With nine town hall meetings under his belt, Gov. Timothy M. Kaine unveiled a $1 billion legislative transportation package that he hopes will be amendable to the General Assembly when it returns to Richmond Monday for a second special session on transportation.
Kaine says his plan, which would be funded with a series of tax increases, will provide funding for highway maintenance and congestion relief in Northern Virginia and Hampton Roads.
The statewide car sales tax would increase by a percentage point and annual vehicle registration fees would increase by $10 under a transportation plan Gov. Timothy M. Kaine unveiled Thursday.
In addition, the retail sales tax would increase a percentage point in Northern Virginia and Hampton Roads, the state’s most congested regions.
Kaine’s $1 billion plan was similar to the one he has been touting in town halls around Virginia. His proposals will be considered Monday when the General Assembly returns to Richmond for a special transportation system.
Kaine faces an uphill battle. Republican leaders have called for more public-private partnerships, saying tax raises are unnecessary and add a burden during the weakening economy.
The General Assembly passed a transportation package in 2007, but much of that was struck down this year. The assembly threw out its infamous abusive driver’s fees and the Virginia Supreme Court said the regional Hampton Roads and Northern Virginia transportation authorities were unconstitutional. They would have raised money in the regions for regional projects.
Kaine’s plan would:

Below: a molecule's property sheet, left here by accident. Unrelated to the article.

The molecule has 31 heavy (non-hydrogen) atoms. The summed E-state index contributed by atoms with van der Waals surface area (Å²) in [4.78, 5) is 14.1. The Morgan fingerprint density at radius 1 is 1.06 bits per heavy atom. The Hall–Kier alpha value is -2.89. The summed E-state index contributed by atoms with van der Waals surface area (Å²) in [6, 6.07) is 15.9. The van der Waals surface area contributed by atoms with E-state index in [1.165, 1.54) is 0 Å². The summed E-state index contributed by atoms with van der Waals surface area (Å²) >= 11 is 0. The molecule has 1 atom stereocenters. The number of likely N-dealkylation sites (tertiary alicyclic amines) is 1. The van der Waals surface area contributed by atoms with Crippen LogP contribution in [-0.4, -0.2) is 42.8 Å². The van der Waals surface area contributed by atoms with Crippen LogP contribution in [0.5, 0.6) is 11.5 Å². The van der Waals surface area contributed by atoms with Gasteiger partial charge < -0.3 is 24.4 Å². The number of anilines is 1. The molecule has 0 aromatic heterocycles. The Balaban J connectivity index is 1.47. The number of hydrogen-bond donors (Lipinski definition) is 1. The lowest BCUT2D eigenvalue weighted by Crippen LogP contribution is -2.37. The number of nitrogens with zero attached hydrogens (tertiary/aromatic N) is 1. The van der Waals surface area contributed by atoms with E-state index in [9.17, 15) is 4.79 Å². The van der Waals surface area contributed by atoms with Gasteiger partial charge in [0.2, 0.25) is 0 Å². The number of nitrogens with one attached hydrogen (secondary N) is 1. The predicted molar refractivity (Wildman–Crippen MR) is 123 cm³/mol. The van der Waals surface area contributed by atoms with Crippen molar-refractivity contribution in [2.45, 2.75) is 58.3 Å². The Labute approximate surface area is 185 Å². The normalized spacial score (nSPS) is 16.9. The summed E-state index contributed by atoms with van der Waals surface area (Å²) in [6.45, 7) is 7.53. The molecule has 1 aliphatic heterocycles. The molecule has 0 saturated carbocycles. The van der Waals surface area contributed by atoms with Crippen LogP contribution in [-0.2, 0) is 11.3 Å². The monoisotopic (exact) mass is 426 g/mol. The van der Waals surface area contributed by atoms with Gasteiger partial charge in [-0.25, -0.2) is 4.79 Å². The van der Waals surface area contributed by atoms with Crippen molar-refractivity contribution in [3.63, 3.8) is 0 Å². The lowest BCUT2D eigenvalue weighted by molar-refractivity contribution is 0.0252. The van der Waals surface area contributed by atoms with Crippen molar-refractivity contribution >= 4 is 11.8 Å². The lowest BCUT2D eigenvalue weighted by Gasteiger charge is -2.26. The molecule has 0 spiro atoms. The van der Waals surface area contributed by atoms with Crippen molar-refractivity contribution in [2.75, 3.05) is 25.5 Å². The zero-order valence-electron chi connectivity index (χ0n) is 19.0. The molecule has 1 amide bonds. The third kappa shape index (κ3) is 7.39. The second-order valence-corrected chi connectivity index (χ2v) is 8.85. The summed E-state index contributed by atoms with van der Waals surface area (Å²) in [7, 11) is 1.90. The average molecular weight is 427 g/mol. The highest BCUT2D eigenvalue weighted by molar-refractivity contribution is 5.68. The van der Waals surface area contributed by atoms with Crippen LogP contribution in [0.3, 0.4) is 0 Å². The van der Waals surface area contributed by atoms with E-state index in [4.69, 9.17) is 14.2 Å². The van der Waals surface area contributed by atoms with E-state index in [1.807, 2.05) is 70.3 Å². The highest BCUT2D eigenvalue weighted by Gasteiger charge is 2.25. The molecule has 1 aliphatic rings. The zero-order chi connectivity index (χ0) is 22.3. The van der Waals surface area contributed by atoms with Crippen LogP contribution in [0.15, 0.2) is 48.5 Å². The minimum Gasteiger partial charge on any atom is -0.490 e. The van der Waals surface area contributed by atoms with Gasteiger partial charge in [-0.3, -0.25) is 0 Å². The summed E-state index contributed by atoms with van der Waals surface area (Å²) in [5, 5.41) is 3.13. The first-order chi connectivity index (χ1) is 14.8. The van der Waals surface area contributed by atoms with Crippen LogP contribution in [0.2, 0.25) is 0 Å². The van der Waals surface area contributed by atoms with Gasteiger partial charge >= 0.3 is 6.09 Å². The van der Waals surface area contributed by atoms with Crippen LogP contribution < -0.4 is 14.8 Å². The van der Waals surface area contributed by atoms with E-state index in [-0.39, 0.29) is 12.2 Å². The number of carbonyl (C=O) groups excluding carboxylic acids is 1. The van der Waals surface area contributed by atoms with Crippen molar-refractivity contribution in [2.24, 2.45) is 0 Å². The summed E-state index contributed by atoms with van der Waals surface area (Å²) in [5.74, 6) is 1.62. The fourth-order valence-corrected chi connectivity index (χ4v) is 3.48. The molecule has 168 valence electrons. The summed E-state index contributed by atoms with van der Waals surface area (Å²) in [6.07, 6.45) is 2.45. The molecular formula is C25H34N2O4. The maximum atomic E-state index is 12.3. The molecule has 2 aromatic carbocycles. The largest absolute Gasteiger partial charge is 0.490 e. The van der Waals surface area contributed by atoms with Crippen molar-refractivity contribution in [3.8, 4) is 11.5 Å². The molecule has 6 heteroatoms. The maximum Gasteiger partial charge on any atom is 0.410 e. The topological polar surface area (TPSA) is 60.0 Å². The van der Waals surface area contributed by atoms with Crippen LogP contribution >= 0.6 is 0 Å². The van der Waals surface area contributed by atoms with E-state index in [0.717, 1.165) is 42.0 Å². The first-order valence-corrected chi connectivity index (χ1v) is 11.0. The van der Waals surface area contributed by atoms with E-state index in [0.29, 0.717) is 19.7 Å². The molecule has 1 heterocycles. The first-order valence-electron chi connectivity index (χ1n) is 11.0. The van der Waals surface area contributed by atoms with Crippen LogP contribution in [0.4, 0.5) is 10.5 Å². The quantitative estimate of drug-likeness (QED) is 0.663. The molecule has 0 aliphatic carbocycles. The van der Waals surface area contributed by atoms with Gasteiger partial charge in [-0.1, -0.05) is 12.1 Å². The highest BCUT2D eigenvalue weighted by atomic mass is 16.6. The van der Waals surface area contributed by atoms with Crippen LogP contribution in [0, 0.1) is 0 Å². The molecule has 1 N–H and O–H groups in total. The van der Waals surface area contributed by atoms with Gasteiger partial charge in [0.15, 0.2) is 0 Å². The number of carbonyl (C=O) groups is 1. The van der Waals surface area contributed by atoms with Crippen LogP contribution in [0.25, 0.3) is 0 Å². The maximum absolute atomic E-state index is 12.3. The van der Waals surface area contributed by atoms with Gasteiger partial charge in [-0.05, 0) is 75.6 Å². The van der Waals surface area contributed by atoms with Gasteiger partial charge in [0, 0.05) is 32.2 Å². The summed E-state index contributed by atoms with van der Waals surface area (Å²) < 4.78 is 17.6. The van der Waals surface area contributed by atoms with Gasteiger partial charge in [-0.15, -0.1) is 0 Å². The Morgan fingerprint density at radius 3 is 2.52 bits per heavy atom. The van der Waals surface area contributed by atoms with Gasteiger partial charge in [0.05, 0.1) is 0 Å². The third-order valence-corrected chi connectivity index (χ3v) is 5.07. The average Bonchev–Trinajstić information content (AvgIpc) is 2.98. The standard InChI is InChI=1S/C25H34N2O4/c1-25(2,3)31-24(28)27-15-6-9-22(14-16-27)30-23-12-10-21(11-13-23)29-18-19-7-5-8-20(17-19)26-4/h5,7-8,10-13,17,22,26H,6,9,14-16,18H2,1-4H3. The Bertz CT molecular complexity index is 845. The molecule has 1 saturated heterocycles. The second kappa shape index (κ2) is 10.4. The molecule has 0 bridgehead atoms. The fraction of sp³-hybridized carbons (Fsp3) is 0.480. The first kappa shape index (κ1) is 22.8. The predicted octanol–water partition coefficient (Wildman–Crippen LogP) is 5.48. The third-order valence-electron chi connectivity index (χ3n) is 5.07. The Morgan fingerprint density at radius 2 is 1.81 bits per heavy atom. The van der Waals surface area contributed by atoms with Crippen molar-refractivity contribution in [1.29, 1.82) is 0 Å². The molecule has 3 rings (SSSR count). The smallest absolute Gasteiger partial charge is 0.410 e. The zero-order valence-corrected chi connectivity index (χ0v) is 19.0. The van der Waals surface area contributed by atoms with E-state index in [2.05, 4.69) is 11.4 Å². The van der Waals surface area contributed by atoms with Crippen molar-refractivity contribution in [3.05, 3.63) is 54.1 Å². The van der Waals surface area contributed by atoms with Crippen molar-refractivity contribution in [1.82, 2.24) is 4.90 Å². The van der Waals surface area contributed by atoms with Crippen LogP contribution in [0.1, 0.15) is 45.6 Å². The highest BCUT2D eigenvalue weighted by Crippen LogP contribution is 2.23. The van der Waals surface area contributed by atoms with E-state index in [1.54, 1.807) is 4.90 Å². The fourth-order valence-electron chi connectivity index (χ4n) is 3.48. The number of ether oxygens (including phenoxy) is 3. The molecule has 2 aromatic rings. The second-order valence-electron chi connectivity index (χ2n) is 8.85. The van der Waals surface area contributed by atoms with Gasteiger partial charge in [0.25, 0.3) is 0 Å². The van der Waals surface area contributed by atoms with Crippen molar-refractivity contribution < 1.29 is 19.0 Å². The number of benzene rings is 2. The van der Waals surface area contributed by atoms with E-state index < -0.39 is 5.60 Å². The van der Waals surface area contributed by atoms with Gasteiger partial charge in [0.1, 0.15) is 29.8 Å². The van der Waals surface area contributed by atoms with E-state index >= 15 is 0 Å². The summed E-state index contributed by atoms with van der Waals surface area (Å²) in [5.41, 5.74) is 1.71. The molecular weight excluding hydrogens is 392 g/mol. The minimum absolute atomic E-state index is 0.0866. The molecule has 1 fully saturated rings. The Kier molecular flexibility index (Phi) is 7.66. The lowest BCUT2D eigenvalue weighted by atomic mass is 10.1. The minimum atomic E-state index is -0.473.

- Increase the state’s motor vehicle sales tax from 3 percent to 4 percent. The tax would rise ½ percent in January 2009 and another ½ percent in 2010. By 2012 the raise would bring in an estimated $203 million a year, which would be dedicated to the maintenance fund.
- Increase the annual vehicle registration fee by $10, bringing in an estimated $77 million each year, which would also go to the state transportation fund.
- Increase the statewide grant’s tax by 25 cents, which would go to a newly created Transportation Change Fund. This fund would be used for transit, rail and innovative solutions to reduce traffic congestion. The tax increase would bring in an estimated $150 million a year.
- Retail sales tax would increase by 1 percent in Northern Virginia and Hampton Roads for projects in those areas. The tax increase would bring in an estimated $368 million a year for Northern Virginia. Of that money, $50 million would go to the Metro, $25 million to the Virginia Railway Express, 40 percent to local projects and the remainder to regional projects.
- The sales tax increase in Hampton Roads would bring in an estimated $202 million by 2011 to be used for specific regional projects, including Interstate 64 widening, construction of a third crossing and repairs to tunnels and bridges.
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